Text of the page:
The standard way to do this is to pass this option to rpmbuild when building the kernel: --without kabichk

As I didn't feel like remembering to specify that every time I build the kernel, I changed the spec file to make sure that the with_kabichk variable set to  . I could have left it in place by copying Module.symvers to the appropriate kABI file in the SOURCES directory and changing the spec file appropriately.

Setting the kernel version correctly

This took me a while to figure out unfortunately. When I built the kernel, the version was being set incorrectly and then this resulted in the system not being able to find modules on boot.

What I figured out in the end was that, for kernel, base_sublevel should be set to 32 and stable_update should be set to 46.

grsecurity also adds a file called localversion-grsec that contains the text -grsec. I wrote a patch to remove the file, added it to the spec file, built it, installed it, and...

The system halted on boot

When a CentOS 6 system boots normally, it uses something called dracut. At some point, it tries to mount a partition inside a chroot'd partition. As the kernel is configured to prevent this (through the grsecurity patch), the system would then halt on boot.

As I didn't want to disable this feature permanently and I wanted everything else to work from boot, I wrote a small patch to disable the feature on boot. Adding kernel.grsecurity.chroot_deny_mount = 1 to /etc/sysctl.conf then enabled this feature later in the boot process.

And now it works

After building the RPMs, I installed the kernel and kernel-firmware packages on a test VM, rebooted it, and it came up using the new kernel.

I did find that a lot of messages were being written to the console. Setting kernel.printk to "6 4 1 7" via sysctl corrected this.

What next?

I want to work on backporting some changes from the CentOS 6 kernel to the package I have built. I know that the CentOS 6 kernel contains some features from 2.6.33, e.g. recvmmsg, and some enhancements to KVM. Unfortunately, since the source tarball in the RPM has already been patched, I have to tease out what those patches are. Once I have those patches, I should then check to see there are any grsecurity changes that need to be backported. Since there is no obviously apparent repository for the grsecurity patch, this requires looking at the test patch (currently for the 3.0.4 kernel) and comparing manually.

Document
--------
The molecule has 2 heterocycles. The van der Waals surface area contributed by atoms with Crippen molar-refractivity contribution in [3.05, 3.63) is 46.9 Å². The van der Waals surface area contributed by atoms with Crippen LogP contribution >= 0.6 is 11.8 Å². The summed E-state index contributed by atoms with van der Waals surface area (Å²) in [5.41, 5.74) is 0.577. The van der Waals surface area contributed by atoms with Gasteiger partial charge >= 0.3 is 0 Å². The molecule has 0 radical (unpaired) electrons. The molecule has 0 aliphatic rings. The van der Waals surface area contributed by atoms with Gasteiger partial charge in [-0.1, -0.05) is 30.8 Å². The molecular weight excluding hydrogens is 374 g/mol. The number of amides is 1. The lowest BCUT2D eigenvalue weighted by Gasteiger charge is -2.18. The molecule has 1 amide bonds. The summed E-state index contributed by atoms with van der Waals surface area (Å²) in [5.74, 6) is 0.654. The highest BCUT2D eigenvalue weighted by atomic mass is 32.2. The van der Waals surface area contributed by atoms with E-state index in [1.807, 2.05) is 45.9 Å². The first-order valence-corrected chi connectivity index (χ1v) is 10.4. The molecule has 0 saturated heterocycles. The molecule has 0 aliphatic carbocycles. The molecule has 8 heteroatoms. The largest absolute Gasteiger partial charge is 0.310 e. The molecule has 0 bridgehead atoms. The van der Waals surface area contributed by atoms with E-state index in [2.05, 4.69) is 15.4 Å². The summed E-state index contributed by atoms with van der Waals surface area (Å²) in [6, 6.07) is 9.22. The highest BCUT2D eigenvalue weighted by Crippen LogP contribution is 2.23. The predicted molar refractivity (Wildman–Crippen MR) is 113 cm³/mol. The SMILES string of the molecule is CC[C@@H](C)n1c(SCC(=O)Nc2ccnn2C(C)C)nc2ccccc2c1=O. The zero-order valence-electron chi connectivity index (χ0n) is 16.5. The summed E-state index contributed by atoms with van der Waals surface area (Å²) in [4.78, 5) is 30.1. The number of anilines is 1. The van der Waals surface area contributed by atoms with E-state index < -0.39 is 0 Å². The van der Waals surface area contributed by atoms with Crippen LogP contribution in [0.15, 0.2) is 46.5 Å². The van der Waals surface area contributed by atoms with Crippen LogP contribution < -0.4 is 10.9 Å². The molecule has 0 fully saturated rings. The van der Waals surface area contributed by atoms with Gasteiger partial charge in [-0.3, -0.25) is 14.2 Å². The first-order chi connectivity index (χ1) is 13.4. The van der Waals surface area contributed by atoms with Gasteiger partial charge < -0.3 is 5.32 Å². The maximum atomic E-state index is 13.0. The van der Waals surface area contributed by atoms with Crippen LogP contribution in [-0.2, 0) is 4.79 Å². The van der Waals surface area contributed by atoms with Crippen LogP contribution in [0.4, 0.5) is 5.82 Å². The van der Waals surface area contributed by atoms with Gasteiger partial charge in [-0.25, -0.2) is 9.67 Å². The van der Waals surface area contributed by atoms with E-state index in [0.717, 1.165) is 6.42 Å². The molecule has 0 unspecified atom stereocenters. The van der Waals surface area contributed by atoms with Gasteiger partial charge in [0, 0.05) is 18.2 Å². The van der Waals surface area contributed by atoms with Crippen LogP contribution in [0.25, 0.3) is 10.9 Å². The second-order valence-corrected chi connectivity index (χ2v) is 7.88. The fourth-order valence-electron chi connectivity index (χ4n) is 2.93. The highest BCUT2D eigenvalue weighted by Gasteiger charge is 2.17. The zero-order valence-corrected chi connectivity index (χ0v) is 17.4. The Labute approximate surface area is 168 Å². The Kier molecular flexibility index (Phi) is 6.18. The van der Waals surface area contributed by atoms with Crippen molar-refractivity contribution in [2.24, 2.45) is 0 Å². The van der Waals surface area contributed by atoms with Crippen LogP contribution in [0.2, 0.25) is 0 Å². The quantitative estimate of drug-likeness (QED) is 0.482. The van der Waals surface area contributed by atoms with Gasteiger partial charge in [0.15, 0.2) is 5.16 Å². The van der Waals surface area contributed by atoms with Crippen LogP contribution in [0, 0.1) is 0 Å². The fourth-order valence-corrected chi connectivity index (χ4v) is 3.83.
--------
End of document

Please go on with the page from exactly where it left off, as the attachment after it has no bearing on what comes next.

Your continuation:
So where can I get this?

Once I have some things worked out, I will post the RPMs and the SRPM somewhere that it can be downloaded. For now, you'll just have to be patient.

  • 1. I have grsecurity installed on another server and I've never gotten around to configuring RBAC. Since a lot of work has gone into the CentOS 6 SELinux policies, I'll just rely on those.
  • 2. I've said this before. Some day I'll write a longer post on it.
  • 3. I'll try to write about this in the near future.
  • 4. You do this whenever you download a source file, right?
  • 5. This is why CentOS 5 does not support IPv6 connection tracking without building a custom kernel.

Verizon Data Breach Investigations Report 2009

Via Dr. Anton Chukavin's post, I found the 2009 Verizon Business Data Breach Investigations Report. The document is a fascinating read to get an idea of the state of things last year. Chances are that this year will build on last year.

The targeting of financial institutions by organized crime entities is surprising to me and yet not surprising. Based on the behavior of would-be fraud perpetrators I have observed, there are a lot of credit card numbers out in the wild with little rhyme or reason to them. Compromising a financial institution or a merchant account provider, e.g. Heartland, would be an easy way to get credit card numbers into the open. However, the interest in account numbers and PINs is more disturbing and provides less recourse for the victim. This trend can be seen even in the US where ATM skimmers are becoming more prevalent.

The major thing I come away from the report with is: The big fish have a lot more to be worried about in the past. But that doesn't mean the small fish are safe in the water.